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BOSTON – The regular season will finally begin Wednesday night when the Celtics host the Philadelphia 76ers. Before that game arrives, however, let’s take a look back at what lessons were learned while watching Boston’s exhibition games.
I’ve taken by five key takeaways from the preseason and explained them below. Fortunately for the C’s, these are all positives heading into the regular season.
Smart in Pick-and-Rolls
Nothing stood out more during Boston’s preseason than Marcus Smart’s play in the pick-and-roll. And nothing was more important.
Smart looks like a totally different player this season while running the NBA’s most popular play. He looks comfortable. He looks poised. He looks like a guy who’s seeing the floor and dictating the play to the defense, rather than the other way around.
Everyone knows that Smart must improve his shot, but what the Celtics really want to see from him this season is an improvement in pick-and-rolls and more aggressiveness in attacking the rim. Five preseason games have given us evidence that he’s already taken a huge step forward in the former.
Rookies can contribute
There wasn’t much excitement in Boston on draft night in June. In fact, there were even some boos at watch parties when the Celtics wound up selecting Terry Rozier and R.J. Hunter with the 16th and 28th overall picks, respectively.
Those boos have quickly turned into cheers this preseason. Fans have quickly fallen in love with Rozier’s speed and athleticism, and he has also shot the ball incredibly well. Meanwhile, Hunter has looked much more like a lottery pick than a near-second rounder. He is playing with confidence and showcasing much better defense than anyone expected from him at this stage of his career. Jordan Mickey has also played well, but due to depth purposes, he seems to be less likely to make the rotation.
These guys have already proven that they can contribute this season. The question is, will they get the opportunity to do so?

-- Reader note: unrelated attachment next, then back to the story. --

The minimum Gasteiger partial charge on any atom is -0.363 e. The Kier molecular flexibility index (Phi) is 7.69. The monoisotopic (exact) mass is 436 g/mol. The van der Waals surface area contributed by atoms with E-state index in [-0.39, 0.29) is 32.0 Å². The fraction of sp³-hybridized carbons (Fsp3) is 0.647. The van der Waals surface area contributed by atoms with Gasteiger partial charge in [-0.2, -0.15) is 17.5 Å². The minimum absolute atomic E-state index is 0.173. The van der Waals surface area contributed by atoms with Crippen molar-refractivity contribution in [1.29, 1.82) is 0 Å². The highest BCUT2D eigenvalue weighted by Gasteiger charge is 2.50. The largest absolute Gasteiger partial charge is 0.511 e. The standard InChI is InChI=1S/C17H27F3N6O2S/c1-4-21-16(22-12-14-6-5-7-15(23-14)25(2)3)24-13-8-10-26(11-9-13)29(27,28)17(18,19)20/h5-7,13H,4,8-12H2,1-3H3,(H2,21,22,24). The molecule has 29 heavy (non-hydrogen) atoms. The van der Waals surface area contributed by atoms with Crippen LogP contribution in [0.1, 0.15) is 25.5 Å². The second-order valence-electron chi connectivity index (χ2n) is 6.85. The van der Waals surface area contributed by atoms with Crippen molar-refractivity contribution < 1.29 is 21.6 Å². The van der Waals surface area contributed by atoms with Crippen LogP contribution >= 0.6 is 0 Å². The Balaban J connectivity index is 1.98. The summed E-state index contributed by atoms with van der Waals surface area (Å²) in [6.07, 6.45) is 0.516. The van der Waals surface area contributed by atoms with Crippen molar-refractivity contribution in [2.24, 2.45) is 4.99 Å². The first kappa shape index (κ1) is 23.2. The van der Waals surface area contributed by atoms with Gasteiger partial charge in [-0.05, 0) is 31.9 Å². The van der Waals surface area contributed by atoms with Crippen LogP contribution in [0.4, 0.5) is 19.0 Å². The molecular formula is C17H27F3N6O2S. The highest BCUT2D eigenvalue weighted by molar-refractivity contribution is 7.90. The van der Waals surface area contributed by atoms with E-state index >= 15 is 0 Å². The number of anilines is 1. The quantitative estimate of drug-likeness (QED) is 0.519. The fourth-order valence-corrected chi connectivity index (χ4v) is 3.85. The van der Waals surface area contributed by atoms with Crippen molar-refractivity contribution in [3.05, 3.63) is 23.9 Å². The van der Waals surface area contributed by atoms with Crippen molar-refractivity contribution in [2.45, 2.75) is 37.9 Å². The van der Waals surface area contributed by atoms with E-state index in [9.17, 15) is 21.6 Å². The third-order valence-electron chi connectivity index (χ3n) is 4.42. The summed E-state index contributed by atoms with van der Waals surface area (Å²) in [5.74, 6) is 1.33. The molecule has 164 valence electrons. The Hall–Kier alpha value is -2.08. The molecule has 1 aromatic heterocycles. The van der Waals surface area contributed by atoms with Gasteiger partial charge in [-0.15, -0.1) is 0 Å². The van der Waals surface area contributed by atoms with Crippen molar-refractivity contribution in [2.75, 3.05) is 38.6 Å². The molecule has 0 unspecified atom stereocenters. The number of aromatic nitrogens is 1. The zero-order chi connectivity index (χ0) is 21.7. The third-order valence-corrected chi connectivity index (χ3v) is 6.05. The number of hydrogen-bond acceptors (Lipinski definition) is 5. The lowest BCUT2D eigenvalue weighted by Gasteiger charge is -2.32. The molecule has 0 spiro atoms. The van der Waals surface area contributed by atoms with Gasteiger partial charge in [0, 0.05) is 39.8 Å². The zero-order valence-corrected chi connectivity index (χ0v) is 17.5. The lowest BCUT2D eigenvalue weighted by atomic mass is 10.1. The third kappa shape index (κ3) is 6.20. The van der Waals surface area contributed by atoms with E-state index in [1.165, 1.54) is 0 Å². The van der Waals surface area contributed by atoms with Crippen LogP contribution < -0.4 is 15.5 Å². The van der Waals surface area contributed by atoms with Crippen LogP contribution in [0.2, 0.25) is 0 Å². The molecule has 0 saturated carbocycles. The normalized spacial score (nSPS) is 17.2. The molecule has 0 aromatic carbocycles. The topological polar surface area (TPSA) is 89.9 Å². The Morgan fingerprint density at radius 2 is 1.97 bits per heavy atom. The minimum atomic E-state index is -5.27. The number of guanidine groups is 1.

Which leads me to my next takeaway: this team is deep. Really deep.
It’s almost a guarantee that Brad Stevens will give substantial playing time to 10 players on a nightly basis this season. Even refining the rotation to 10 players will be difficult. That would leave players of the caliber of Jonas Jerebko, Rozier, Hunter and others out of the rotation.
Stevens certainly won’t have an easy time limiting the rotation to 10 guys. Players who are left out of the rotation, meanwhile, are unlikely to take kindly to watching from the sideline. But if there’s one major positive to take from this depth, it’s that the Celtics should be able to maintain pace and energy for 48 minutes every single night.
Amir Johnson Is Legit
Danny Ainge gave Amir Johnson a substantial payday this offseason. We’re quickly understanding why.
Johnson isn’t a flashy player who’s going to put up monster numbers, but he’s just so solid in so many different areas. He’ll provide defense, rebounding, leadership, interior scoring, transition offense and efficiency to the team this season.
Johnson is a lot like Smart in the sense that his impact on a game cannot be measured purely by his statistics. Do yourself a favor and watch this guy closely this season, because he’s legit and will help this team in so many ways.
Bradley’s Finding the Corners
Last season, Avery Bradley made 39.5 percent of his corner 3-point attempts. Compare that to 33.2 percent from all other areas, and you’ll quickly realize where his hot zones are.
Boston really wants to get the ball into Bradley’s hands in the corner this season and it appears that such a goal is at the forefront of the shooting guard’s mind. Bradley attempted 21 3-pointers during the preseason and 12 of them were corner treys. He made 58.3 percent of his corner treys, including a perfect 4-for-4 performance from the left corner.
Bradley will still take plenty of 3s from the wings and the top of the key this season, but he’s clearly looking to take the majority of his 3s from the corners. That’s a good thing for him and the team.
Side note: Keep an eye on Bradley in transition this season. If the ball isn’t in his hands and it isn’t a two-on-one break, he should (and likely will) fly to the corners and spot up.